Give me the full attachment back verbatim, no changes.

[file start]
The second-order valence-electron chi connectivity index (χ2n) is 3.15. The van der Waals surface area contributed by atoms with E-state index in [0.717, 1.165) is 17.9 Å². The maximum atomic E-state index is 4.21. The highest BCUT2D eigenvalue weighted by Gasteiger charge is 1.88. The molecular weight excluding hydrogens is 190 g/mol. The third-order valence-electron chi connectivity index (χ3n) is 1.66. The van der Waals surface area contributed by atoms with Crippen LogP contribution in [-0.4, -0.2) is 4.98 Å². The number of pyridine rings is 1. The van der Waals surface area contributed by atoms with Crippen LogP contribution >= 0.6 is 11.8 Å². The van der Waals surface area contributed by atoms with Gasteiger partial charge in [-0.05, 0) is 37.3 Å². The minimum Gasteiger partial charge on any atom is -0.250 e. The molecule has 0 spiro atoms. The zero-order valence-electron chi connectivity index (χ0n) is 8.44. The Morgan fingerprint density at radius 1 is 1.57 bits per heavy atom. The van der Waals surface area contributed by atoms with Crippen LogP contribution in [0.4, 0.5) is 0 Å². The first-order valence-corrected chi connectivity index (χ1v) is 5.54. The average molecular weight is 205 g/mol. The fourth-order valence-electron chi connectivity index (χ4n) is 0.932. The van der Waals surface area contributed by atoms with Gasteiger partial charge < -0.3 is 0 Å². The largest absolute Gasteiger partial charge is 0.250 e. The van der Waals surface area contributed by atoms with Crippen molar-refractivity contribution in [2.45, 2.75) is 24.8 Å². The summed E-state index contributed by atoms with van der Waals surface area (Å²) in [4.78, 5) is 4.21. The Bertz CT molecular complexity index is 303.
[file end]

The second-order valence-electron chi connectivity index (χ2n) is 3.15. The van der Waals surface area contributed by atoms with E-state index in [0.717, 1.165) is 17.9 Å². The maximum atomic E-state index is 4.21. The highest BCUT2D eigenvalue weighted by Gasteiger charge is 1.88. The molecular weight excluding hydrogens is 190 g/mol. The third-order valence-electron chi connectivity index (χ3n) is 1.66. The van der Waals surface area contributed by atoms with Crippen LogP contribution in [-0.4, -0.2) is 4.98 Å². The number of pyridine rings is 1. The van der Waals surface area contributed by atoms with Crippen LogP contribution >= 0.6 is 11.8 Å². The van der Waals surface area contributed by atoms with Gasteiger partial charge in [-0.05, 0) is 37.3 Å². The minimum Gasteiger partial charge on any atom is -0.250 e. The molecule has 0 spiro atoms. The zero-order valence-electron chi connectivity index (χ0n) is 8.44. The Morgan fingerprint density at radius 1 is 1.57 bits per heavy atom. The van der Waals surface area contributed by atoms with Crippen LogP contribution in [0.4, 0.5) is 0 Å². The first-order valence-corrected chi connectivity index (χ1v) is 5.54. The average molecular weight is 205 g/mol. The fourth-order valence-electron chi connectivity index (χ4n) is 0.932. The van der Waals surface area contributed by atoms with Gasteiger partial charge < -0.3 is 0 Å². The largest absolute Gasteiger partial charge is 0.250 e. The van der Waals surface area contributed by atoms with Crippen molar-refractivity contribution in [2.45, 2.75) is 24.8 Å². The summed E-state index contributed by atoms with van der Waals surface area (Å²) in [4.78, 5) is 4.21. The Bertz CT molecular complexity index is 303.